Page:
Emerald Hill, Singapore in Singapore
Emerald Hill (Chinese: 翡翠山) is a neighbourhood and a conservation area located in the planning areas of Newton and Orchard in Singapore. Former home to many members of the city-state's wealthy Peranakan community, it is located near Orchard Road. Many of its homes feature Chinese Baroque architecture. Emerald Hill is also the setting for some of the short stories by the late Singaporean author Goh Sin Tub.
The Emerald Hill area was originally owned by William Cuppage, a postal clerk who rose to become the acting Postmaster General in the 1840s. Cuppage first leased Emerald Hill in 1837 and in 1845 secured a permanent grant for his nutmeg plantation, which failed in the 1860s because of disease.
Cuppage himself moved from his residence in Hill Street to Emerald Hill in the early 1850s and lived in the area till his death in 1872. Here he built two houses (Erin Lodge and Fern Cottage) where he lived. After his death, Cuppage's plantation was left to his daughters and in 1890 it was sold to one of his sons-in-law, the lawyer Edwin Koek.
Koek turned the area into an orchard and built another house on the estate, called Claregrove. Koek's orchard venture failed, however, and he went bankrupt. The property was then sold to Thomas E. Rowell in 1891.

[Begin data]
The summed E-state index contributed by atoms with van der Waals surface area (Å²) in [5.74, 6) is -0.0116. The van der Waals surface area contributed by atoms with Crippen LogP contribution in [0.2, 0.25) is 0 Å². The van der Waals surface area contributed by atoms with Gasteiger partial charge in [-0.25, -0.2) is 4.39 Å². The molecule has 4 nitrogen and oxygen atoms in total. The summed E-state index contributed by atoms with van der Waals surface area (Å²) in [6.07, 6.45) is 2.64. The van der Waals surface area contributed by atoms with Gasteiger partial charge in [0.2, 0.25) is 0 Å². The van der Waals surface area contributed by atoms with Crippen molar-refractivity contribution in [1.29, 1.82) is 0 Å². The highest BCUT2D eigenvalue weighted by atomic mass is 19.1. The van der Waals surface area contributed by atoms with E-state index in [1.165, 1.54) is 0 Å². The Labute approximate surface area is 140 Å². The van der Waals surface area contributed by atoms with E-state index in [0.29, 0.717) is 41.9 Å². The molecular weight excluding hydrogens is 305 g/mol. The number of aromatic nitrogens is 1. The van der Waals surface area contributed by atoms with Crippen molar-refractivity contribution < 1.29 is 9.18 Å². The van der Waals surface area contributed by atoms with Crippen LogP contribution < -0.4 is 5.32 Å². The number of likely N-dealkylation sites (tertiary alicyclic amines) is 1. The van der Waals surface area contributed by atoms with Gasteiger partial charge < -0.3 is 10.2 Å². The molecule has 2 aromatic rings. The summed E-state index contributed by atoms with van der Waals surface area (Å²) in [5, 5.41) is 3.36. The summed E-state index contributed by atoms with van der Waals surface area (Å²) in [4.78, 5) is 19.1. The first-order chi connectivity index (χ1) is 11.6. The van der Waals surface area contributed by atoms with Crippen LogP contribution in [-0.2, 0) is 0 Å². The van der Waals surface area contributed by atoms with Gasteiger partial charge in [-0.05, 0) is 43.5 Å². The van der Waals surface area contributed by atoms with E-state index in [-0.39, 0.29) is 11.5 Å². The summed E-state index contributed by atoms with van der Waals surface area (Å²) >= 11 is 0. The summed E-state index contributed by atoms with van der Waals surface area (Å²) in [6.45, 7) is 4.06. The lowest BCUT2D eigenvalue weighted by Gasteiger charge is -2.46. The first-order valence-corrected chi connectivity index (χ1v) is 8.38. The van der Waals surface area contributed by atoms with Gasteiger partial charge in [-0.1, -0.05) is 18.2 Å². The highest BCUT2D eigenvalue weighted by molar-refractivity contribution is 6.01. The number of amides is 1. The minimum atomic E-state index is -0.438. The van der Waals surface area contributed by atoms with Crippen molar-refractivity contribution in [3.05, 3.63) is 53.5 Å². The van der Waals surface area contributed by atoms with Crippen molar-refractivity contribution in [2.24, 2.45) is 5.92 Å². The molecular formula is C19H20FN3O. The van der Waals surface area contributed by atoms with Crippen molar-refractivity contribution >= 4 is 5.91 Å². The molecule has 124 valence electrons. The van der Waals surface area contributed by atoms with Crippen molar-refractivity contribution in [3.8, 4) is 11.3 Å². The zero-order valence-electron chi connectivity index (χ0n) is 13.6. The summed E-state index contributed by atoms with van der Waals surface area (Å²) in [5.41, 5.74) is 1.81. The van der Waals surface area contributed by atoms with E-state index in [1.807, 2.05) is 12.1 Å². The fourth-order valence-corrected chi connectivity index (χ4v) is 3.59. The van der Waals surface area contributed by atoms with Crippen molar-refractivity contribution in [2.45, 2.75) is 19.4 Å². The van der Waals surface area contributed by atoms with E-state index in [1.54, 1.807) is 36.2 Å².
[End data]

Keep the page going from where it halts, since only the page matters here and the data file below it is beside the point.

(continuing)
By the turn of the twentieth century, the 13.2 hectare land and its three houses (Erin, Fern and Claregrove) were the property of Seah Boon Kang and Seah Boon Kiat. In 1901, they subdivided the property into 38 plots and these were further subdivided, forming the land area of the terrace houses in Emerald Hill Road.
All three houses were subsequently demolished: Fern Cottage in 1906 made way for terrace houses; in 1924 Claregrove gave way to the Singapore Chinese Girls' School; Erin Lodge was replaced with more terrace houses.
Roads on Emerald Hill
Emerald Hill Road
Emerald Hill Road was laid out in 1901 and the current terrace houses alongside the road were built between 1901 and 1925.
Hullet Road was built in 1914 and named after R.W. Hullet, principal of Raffles Institution from 1871 and later Director of Public Instruction on his departure from Singapore in 1906 after having stayed here for 35 years. His name is also commemorated in Raffles Institution in the form of a Hullet Scholarship awarded since 1908. The road was named after Hullet at the request of Dr Lim Boon Keng, who was Hullet's pupil.
Saunders Road was named in 1927 after the British colonial officer, Charles James Saunders. Saunders held several official appointments. He was District Judge (1908), Registrar of Companies and Official Assignee (1915) and Secretary for Chinese Affairs, Straits Settlements (1922). He was also a member of the Legislative Council.
Emerald Hill in literature and art
Emerald Hill has often been featured in Singaporean literature, particularly in the works of Goh Sin Tub. Such titles include:
- Emily of Emerald Hill (1983), by Stella Kon
- The Nan-Mei-Su Girls of Emerald Hill (1989), by Goh Sin Tub
- The Ghost Lover of Emerald Hill, by Goh Sin Tub
- On This Emerald Hill, written by Jonathan Lim, directed by Christina Seargant
- Victor R Savage, Brenda S A Yeoh (2004), Toponymics - A Study of Singapore Street Names, Eastern University Press,